On the first page of the script was a line that read,
“The camera, high above the blown-out hole in the roof of New Hope Chapel, descends into the chapel toward the bell laying in the midst of rubble between the altar and the front row of pews.” This was a line that led to one of the most ambitious set pieces in the whole movie. I assumed that I would be dropping a camera on a cable, but I wasn’t sure about the best way to control it. I was put on to the idea of using a dolly by Kenny Morton, but it took Taavi Lehtimaki and rigging grips Joe Colyer and Mike Keeney to actually execute the setup.
They doubled the load so that the dolly track only had to be half as long as the drop, which ended up being over fifty feet. Jim Mundel was there to operate the remote head, and when we actually pulled it off I did some dancing on set!
Days 18 and 19 Backlot
This was two action packed days on the back lot with the ruined church in the background. The amazing SFX team dusted several acres with fake snow, and it looked amazing. It still had the same issues as working in real snow, where you had to be incredibly careful where you walked or moved, but at least they could come in and blow some more in to cover your tracks. We mainly used negative fill where necessary, and did our best to manage the patchy cloud cover, however the winter sun stays low throughout the day, and makes it a little easier.
Jim Mundel came with his Mantis Ultra Arm equipped camera car, and we filmed a series of action shots and then used it to quickly film several pages of dialogue with actors on horses.
Days 20-24 Longfellow Interiors
This day kicked off another week of filming in Moonstone Manor. We actually had a day of prep to which was huge for us since it was a big job to come in and turn the historic house into a studio. Day 20 was a funeral scene in the parlor room, with a few shots in Henry’s study. Once again we tented out most of the house and then had 4k’s at the windows. I’m really proud of so many of these shots, I feel like the whole team in every department was really in sync and crafted some wonderful looks.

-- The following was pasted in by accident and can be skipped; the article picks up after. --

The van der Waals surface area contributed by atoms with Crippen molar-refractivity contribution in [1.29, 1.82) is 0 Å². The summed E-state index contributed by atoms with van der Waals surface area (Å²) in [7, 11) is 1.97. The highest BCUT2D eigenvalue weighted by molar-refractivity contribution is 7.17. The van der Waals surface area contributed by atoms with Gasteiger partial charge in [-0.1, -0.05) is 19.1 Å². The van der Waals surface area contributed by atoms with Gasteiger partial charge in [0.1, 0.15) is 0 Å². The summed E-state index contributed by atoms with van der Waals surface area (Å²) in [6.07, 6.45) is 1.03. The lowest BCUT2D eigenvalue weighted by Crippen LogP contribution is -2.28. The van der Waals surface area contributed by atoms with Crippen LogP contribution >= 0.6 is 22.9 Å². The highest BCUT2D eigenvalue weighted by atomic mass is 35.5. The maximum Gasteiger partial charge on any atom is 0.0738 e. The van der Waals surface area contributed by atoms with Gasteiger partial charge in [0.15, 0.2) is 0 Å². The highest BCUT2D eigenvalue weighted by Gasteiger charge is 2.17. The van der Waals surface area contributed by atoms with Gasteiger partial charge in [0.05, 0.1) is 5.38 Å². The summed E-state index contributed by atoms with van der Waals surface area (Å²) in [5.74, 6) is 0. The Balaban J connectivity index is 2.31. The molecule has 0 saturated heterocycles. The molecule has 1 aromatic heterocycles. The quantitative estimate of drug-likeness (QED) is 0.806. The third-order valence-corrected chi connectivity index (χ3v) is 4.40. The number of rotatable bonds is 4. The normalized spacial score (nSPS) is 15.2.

Days 21 and 22 were daytime interiors, but had to look very different from the rest of the film, for story reasons. Costume design played a big role in that, but so did lighting, both color and fill levels. I went into it having an idea of what I wanted, but Tom Fanelle and John Draus were a huge help in helping to find the ultimate look of where it landed. There were so many happy accidents in this scene, as well as thorny problems that had to be worked through. For days 23 and 24 we were now tented out completely for two days of night interiors. Three of the windows needed to be seen through, and two at least had to be clean of gear so that we could see falling snow through them. I made the choice to keep the windows far brighter than would be natural, but since this was the first time that we were going to be with the family for an extended period and was meant to be a warm and joyful scene, I felt like we could push reality pretty far. In the same way we actually pushed far more blue in the interior than would have been realistic, but it was the only way to keep the scene from being just a wash of orange. Having the color contrast in the lighting brought out all of the costumes and faces in a beautiful way. Mike O’Shea was back again for some amazing steadicam work where he had to dance around the family and then Henry and Fanny as they danced.